Finally, the penguins started coming in, suddenly appearing just a few feet from the foamy white lines of the waves hitting the sand and bodysurfing in on their bellies. They hopped up the nearby boulders one by one, waiting for each other and checking to make sure the coast was clear. And then finally, after an hour or so, they all gathered up in their nesting area in a grassy knoll just above the beach, and all 71 of them started calling to each other.
What does a penguin call sound like? I’d wondered that ever since I used to watch the Care Bears as a kid. Every time the Care Bear cousins would get together and do the Care Bear stare, I’d try my hardest to pick out the individual sound of the penguin. Needless to say, I don’t think the sound technicians over at Mattel Cartoons or whoever did those movies put quite as much thought into it as my obsessive little five-year-old brain did, because it took me 29 years to find out what a penguin call sounds like. I probably could have You Tubed it but, what can I say? I apparently prefer to get my answers by just straight-up penguin stalking.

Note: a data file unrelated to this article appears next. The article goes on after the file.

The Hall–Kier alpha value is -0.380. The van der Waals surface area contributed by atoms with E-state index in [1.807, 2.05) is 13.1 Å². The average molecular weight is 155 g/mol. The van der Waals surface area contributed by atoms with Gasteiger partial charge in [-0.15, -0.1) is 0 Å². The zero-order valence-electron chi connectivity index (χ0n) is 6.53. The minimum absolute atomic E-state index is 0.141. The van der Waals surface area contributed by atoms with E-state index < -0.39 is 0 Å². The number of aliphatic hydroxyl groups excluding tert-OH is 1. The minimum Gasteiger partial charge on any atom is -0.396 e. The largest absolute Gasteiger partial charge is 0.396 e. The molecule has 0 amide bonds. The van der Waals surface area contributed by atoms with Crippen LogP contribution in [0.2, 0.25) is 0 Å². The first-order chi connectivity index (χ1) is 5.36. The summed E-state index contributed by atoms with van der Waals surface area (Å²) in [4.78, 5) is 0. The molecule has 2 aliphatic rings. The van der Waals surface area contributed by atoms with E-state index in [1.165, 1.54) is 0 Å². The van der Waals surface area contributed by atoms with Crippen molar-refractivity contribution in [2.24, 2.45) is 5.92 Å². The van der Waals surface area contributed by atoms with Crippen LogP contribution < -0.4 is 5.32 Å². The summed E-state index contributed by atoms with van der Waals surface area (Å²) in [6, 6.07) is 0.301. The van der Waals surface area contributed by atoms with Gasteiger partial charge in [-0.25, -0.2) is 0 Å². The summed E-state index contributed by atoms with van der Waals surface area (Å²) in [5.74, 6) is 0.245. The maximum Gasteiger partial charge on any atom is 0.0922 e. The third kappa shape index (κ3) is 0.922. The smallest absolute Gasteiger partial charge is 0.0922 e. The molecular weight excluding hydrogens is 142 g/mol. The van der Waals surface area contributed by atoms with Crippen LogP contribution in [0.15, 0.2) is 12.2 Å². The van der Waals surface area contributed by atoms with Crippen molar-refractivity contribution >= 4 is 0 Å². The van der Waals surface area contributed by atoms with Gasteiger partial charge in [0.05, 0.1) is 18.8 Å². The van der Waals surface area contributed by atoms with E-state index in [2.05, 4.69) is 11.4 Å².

And now, the penguins finally seen and my childhood fantasies fulfilled, what do I have to show for it? Well, they wouldn’t let me take any pictures. So I guess, not a lot. Except for over 1500 words on my search for the perfect, live penguin.
I think they call that love.